Other vendor products claim they have IDS which kinda works like HIPS. What is the difference between the two.? For example Kaspersky proactive defense & A-Squared Anti-mallware Intrusion Detection Systems compared to Comodo's Host Intrusion Prevention Systems & Behavioral analysis? (B)
I'll tell you the truth, even the professionals themselves don't have a standard definition for the term IDS.
When you read the literaure, often when they say IDS, they mean NIDS.
NIDS =network based intrusion detection systems, there are rules that observe *network* traffic and protocols and warns ("emails/IMS/whatever" the system admin that something is going on.
Kind of like your personal firewall alerting on an outbound connection but more subtle and complex matching rules (also it runs not on the host machine - PC itself but on the routers, network gateways etc). This is only deployed on large corporate networks, irrelevant to home users.
There are other terms like IPS (intrusion prevention systems), but it's semantics really.
For the home user, what you need to understand is this.
The newer approaches move away from analyzing code before execution, to analyzing and blocking behavior on the fly.
There are generally two approaches to this - which i call "dumb" and "smart" (this is not saying that "smart" is better, it's just descriptive of the intelligence built in)
The "dumb" approach is the main focus of Idefense+ and many other products. The system basically "goes off", when any single individual event (or detected behavior) occurs and gives the user the choice to allow it or not.
So for example, the HIPS might warn the user a certain registry key is being set, a certain process is starting, a driver is being installed etc. The user then decides whether to allow it or not.
The system itself just reports what happens, it does not give a recommendation on whether the change is dangerous or not. Of course, what is monitored is indeed sometimes dangerous (why else would it be monitored?), but often it is not as well.
The problem here is that the user has to decide, and most users don't know enough to allow or not. Some approaches like whitelisting of known safe processes help reduce the number of decisions faced by the users but this is still too difficult for many.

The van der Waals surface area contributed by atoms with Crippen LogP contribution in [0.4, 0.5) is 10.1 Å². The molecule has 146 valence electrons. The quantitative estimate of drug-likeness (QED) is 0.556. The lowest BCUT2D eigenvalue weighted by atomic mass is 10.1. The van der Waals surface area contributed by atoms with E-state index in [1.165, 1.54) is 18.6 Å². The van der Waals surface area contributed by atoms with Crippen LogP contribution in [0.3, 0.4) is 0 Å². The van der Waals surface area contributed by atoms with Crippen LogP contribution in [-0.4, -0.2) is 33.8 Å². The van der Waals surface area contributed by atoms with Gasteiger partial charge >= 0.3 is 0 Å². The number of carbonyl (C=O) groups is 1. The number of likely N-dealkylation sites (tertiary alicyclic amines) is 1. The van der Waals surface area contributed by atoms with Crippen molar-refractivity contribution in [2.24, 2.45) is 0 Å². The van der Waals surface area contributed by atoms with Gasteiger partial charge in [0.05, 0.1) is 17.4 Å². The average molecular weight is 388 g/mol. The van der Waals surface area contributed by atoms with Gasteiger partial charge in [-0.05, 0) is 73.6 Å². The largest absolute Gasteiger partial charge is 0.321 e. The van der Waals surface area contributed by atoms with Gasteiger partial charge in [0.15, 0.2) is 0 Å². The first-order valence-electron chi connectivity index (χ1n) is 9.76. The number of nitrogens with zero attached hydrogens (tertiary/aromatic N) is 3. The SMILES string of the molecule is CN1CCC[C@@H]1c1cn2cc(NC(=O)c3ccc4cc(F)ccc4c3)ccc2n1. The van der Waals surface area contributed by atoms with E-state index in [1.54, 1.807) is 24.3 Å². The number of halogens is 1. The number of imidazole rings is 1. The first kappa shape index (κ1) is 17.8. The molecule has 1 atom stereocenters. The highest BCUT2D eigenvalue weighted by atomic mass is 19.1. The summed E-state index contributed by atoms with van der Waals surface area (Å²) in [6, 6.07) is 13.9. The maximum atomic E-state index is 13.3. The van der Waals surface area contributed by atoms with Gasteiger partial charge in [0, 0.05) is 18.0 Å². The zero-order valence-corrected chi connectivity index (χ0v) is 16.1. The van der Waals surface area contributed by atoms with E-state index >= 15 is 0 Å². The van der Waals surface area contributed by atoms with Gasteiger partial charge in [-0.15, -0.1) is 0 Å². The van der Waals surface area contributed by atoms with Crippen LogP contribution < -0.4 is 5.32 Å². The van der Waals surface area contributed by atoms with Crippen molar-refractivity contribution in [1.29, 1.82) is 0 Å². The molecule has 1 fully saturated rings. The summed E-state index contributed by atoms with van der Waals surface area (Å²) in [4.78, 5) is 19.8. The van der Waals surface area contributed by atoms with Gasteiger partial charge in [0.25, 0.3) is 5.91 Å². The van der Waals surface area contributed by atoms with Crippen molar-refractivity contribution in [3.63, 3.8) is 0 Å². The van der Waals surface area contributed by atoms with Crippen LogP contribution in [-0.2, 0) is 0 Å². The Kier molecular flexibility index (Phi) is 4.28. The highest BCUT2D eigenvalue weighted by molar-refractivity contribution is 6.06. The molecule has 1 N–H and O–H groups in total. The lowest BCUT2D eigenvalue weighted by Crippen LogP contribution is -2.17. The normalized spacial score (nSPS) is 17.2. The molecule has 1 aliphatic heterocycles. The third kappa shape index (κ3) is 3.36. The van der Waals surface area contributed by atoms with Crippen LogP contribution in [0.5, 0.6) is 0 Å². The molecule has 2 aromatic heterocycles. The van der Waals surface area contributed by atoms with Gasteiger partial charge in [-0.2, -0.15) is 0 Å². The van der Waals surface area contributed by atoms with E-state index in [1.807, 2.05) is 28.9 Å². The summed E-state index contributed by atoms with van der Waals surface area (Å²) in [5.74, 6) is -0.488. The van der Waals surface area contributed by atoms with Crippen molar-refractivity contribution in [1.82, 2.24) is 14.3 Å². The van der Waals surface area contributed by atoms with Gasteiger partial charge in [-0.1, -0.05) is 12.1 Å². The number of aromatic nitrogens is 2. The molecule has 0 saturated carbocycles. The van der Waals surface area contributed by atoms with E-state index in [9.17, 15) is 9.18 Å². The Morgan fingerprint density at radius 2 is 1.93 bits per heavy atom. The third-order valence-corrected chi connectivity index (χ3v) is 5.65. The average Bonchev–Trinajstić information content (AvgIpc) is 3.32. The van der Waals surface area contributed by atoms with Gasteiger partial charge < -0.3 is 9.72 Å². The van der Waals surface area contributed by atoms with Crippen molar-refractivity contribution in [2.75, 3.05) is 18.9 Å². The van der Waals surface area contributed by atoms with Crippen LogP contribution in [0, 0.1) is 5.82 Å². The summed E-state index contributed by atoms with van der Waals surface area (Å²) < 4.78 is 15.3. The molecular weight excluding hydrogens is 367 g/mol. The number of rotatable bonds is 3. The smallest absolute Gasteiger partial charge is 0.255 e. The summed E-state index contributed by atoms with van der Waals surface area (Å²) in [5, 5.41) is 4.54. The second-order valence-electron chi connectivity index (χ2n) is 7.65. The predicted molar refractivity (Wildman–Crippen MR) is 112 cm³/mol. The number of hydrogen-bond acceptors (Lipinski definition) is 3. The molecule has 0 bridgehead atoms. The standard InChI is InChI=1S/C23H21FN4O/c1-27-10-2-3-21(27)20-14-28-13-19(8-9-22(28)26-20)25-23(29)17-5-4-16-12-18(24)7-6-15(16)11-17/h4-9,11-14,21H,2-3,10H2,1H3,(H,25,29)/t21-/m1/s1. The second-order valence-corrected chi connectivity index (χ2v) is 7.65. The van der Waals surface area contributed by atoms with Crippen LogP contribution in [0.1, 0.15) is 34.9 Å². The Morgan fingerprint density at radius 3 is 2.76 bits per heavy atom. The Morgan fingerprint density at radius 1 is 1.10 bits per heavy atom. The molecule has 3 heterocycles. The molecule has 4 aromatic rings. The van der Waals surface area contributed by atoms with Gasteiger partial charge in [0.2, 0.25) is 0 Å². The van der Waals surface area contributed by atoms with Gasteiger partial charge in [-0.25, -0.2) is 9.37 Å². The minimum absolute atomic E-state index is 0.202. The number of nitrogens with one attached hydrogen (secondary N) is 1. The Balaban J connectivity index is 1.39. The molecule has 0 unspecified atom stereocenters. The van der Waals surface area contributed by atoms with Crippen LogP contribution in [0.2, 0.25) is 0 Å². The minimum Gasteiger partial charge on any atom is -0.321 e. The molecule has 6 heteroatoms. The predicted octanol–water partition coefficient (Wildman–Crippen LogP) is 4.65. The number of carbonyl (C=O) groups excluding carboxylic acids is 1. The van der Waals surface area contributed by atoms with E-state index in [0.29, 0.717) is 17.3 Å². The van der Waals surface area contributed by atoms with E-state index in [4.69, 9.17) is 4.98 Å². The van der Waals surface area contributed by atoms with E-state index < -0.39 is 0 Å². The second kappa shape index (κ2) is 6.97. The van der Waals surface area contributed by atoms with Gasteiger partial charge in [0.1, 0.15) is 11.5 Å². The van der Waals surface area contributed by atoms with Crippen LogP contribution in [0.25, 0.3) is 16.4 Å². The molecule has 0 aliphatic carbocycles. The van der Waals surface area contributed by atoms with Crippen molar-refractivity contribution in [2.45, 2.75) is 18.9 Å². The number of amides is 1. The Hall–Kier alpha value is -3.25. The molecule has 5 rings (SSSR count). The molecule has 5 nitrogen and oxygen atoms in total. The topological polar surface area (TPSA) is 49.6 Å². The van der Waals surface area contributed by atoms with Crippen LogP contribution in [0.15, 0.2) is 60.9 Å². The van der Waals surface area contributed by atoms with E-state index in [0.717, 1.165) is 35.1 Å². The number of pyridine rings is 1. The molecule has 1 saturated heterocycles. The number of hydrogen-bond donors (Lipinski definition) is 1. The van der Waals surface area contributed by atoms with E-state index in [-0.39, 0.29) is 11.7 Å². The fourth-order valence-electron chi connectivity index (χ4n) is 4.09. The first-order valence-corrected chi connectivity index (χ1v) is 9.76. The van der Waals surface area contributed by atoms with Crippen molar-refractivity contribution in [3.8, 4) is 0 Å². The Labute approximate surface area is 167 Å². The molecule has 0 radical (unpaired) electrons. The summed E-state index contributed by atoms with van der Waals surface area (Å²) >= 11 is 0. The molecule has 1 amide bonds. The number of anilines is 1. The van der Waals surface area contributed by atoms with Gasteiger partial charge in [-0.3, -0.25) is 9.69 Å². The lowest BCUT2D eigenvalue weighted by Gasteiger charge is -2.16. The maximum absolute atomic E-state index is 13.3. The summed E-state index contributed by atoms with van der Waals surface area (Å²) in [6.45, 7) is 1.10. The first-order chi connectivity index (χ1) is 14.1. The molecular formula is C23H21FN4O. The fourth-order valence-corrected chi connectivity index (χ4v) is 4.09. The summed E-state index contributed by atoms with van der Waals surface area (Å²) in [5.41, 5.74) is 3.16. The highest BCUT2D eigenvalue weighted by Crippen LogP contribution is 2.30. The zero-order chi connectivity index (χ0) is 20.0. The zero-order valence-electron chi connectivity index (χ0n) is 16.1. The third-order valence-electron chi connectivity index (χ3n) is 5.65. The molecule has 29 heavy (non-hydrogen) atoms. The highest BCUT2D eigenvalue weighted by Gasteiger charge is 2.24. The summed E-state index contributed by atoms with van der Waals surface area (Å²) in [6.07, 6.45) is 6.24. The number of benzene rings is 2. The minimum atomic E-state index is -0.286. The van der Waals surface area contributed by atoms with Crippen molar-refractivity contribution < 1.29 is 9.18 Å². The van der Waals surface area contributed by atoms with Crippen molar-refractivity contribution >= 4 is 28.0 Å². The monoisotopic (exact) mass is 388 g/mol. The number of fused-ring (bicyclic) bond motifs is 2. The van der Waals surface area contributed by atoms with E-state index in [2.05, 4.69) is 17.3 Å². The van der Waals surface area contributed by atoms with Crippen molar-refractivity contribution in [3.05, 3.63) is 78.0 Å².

Another approach is what i call "smart" behavior blocker. Here the system doesn't just alert on any one event or behavior, but builds in some kind of intelligence in the system so it tries to determine whether the process is indeed malicious or not based on many factors, including the sequence of behavior.
So a process setting a autostart registry key alone might not be flagged, but one that does that followed by opening up a port, outbound connection and replacement of explore.exe would indeed be flagged as highly dangerous, because these behavior in combination is characteristic of malware.
here's a description of one of them
""To scrutinize the behavior of all processes, ***** uses kernel level monitors which watch every file operation (creation, copy, deletion, etc.), every process creation, modification and termination, every network communication (inbound and outbound) and every interaction with critical components of the operating system (registry, etc.). At the core of ***** is a process behavior analysis engine coupled with a set of specific pre-defined security rules which describe what is unacceptable from a process behavior analysis. The rules cover a wide range of events related to file operations, network operations, and interactions with the operating system. Every event from every process is efficiently analyzed by ****. When a rule is triggered, **** can terminate the detected malicious process."
Unlike Antiviruses that rely on code-based detection, such behavior blockers (which may also use code-based scanning as one citeria) , can detect unknown malware, because what they are flagging is generic behavior and not code sections.
They are also less noisy then their dumb cousins that alert on pretty much everything.
The negative point of course is that such behavior blockers can indeed be fooled. E.g if i knew the software looked for a process to do X, then Y , then Z, I would not do Z and do Z2 instead. It's not so crude, but you get the idea.
Dumb hips can never be fooled because they play safe and alert on *everything*.
This is theory only of course, in practice the line is a bit grey. For example some events are considered so dangerous, that any process causing this event will always trigger an alert for both "smart" and "dumb"
Kaspersky proactive defense by default is closer to the "smart" end of the spectrum, but can be tweaked to the dumb end (alert on everything).
A-Squared Anti-mallware Intrusion Detection Systems is marketed to be closer to the smart end as well . Also see Mamutu by the same company.
Threatfire is definitely on the smart end, but has options to make it function like a "dumb" hips.
Comodo 3 has this new heuristic with a claimed 60% detection of unknown malware , this is possibly an aspect of the "smart" HIPS. One wonders though what the FP rate of this new heuristic is, one can easily get high detection hit rates if one doesn't care about FP rates.-edited by mod to remove empty spaces-